Friday, November 16, 2018
Dance

Kathakali - Make up

INTRODUCTION DEVELOPMENT STAGE & PERFORMANCE TECHNIQUE CHARACTER TYPES MAKE UP TEXT COSTUME & ORNAMENT

The facial make-up for Kathakali is so typical, elaborate and complex that it takes about four hours to wear and two to take it off. The artist who guides this make-up is an important person both at the training stage and also at the performing stage. He is known as Chouttikkaran. The dancer lies on his back on the floor while the make-up expert paints his face.

Kathakali - Make upCertain  colours are associated with particular moods and sentiments. Normally, light green represents sringara, red raudra and yellow adbuta. Kathakali follows these basic colour  patterns. Its aim is not merely to cover the human face, but rather to transform the actor into a god or a demon. Once the actor has the make-up he is no longer himself, but has been transformed into the character which he is playing. Even before his first stage entrance no one

If the characters are sattvika, the basic make-up is green, Pachcha. The cheeks up to the jaw-bone are covered with a light green paste and the eyes are elongated to give them a design which can be described as 'lotus-eyed'. The forehead has a white pigment and can take different designs depending upon the particular character. Thus Krishna has a different forehead design from that of Arjuna.

The jaw-bone is exaggerated by pasting along it cut-outs either of paper or of papier-mache, to give the face enlarged dimensions. With the costume, the make-up transforms the actor from his human proportions to superhuman stature. The make-up (Chutti) is a white paste made of ground-rice and lime and it is along the arc of this white paste that the cut of the false chin and jaw are struck.

When these characters assume the mood of ferocity (raudra), a large ferocious moustache in black is drawn on the basic green make-up along the upper lip reaching to the upper cheek-bone. The transformation of Bhima from the purely Pachcha character to the raudra Bhima is indicated in this manner.

When there are kings and heroes who could be described merely as villains or anti-heroes, but who may be described as rashasik characters such as Ravana, the basic green make-up is broken by red patches. Also, on the basic green make-up, an oval red and white design is made on the nose and on the upper cheek. The upturned moustache is common and a white blob of pith is attached to the nose which makes the characters seem more fantastic than human. This make-up is called Kathi. Demoniac characters also wear a pair of  large canine teeth protruding out of the corners of their mouth, which further enhances their fierceness.

Antiheroes, villains, demons and some special types in conventional Kathakali receive a make-up called the Tadis (beard). Three types of beards are traditional - the red, the black and the white. The red beard is for the evil character mostly involved in destructive deeds. The basic colour scheme of the face is red, with upper portion of the face painted back and the lower portion painted red. The eyes are not elongated to take the lotus shape, but have a square patch of black collyrium giving them a frightening look. The white paste (Chutti) is not apKathakali - Make upplied along the natural contours of the jaw-bone. The paper cut-outs are also square and put out from the line of the nose horizontally on either side of the face. This together with the elongation of the chin by a flat false beard, gives these characters a very ominous appearance. There are two fangs protruding from the lips. With the screams and cries they utter, they succeed in creating an atmosphere of the nether-world on the stage.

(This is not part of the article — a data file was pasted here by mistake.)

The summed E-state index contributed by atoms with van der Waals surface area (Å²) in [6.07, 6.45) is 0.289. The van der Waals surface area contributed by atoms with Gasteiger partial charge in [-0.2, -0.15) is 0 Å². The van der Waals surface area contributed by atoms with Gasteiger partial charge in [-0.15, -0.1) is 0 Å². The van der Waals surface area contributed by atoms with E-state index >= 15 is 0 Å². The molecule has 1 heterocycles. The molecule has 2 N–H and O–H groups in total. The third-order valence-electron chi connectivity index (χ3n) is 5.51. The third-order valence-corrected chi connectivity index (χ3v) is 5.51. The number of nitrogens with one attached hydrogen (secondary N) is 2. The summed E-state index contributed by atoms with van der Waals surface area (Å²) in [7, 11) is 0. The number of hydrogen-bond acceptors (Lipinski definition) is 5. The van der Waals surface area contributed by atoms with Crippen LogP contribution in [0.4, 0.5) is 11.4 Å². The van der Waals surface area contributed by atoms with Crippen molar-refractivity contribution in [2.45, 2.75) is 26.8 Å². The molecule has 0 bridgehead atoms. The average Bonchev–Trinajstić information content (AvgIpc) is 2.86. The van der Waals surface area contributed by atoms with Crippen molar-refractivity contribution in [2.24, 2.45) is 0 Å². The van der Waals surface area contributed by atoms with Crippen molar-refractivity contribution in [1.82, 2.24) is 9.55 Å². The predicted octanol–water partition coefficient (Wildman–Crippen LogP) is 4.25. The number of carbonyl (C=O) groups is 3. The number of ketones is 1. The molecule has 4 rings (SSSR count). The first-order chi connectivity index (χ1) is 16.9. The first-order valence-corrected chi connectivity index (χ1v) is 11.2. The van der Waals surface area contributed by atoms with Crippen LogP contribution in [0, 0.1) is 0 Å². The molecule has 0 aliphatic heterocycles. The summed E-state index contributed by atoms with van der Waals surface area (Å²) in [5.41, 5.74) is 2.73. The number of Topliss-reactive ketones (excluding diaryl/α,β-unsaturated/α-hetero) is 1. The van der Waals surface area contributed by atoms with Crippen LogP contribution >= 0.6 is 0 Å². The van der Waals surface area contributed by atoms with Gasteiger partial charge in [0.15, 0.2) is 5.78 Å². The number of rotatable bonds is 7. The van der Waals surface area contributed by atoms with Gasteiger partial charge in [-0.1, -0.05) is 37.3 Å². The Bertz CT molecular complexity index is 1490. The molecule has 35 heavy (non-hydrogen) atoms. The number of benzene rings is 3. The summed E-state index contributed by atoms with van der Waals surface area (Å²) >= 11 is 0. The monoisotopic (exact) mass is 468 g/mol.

The black beards are different. These do not indicate the anti-heroes and the demons, but the aborigines and the off-beat characters like the Kirata (Siva disguised as hunter). The basic make-up here is not red but black. On this there are many fantastic designs in white and red. They also have crowns of peacock feathers. The female Ashuras like Surpanaka wear deep black on their faces with red on cheek-bones and the eyes elongated with black. This make-up is called Kari.

The white beard, known as veluppu tadi, indicates the third type of half-human gods like Hanuman. The basic make-up is white. These characters are benign, although they can assume ferocious forms. A different category of make-up is seen in characters like the Lion-God (Narasimha). The basic make-up of such characters is yellow, representing adbhuta or wonder. In the Kathakali tradition, this is known as a variation of the white beard. This make-up is one of the most effective make-ups of the Kathakali dance drama.

Minukku is the make-up worn by good female characters and the Sages, Sadhus, Brahmins and Rishies. It denotes the simplicity, piousness, spirituality, restraint and equipoise. In this golden yellowish and pink colours are used. The male characters wear jatamukta (tuft of hair) as a head gear. The women characters have their eyes and brows well elongated to lend them more grace, refinement and delicacy.

Mudis

The symbolism of the make-up is highlighted by many types of headgear. These headgears, generally called the mudis, are carved either from wood or cane fibre or are made of papier-mache. There is a particular cane-shaped crown headgear (mudi) for Krishna but is also worn by Lava and Kusa and other children and princes of the sattvika type. The other good heroes (Pachcha characters) wear a more elaborate low conical crown with a small disc. In-set mirrors are characteristics of these mudis. The red-bearded characters wear a head dress similar to those noble characters, but the crown is higher, the disc is longer while the villains and demons headgears assume huge proportions. A distinctive headgear is designed and Siva disguised as a hunter.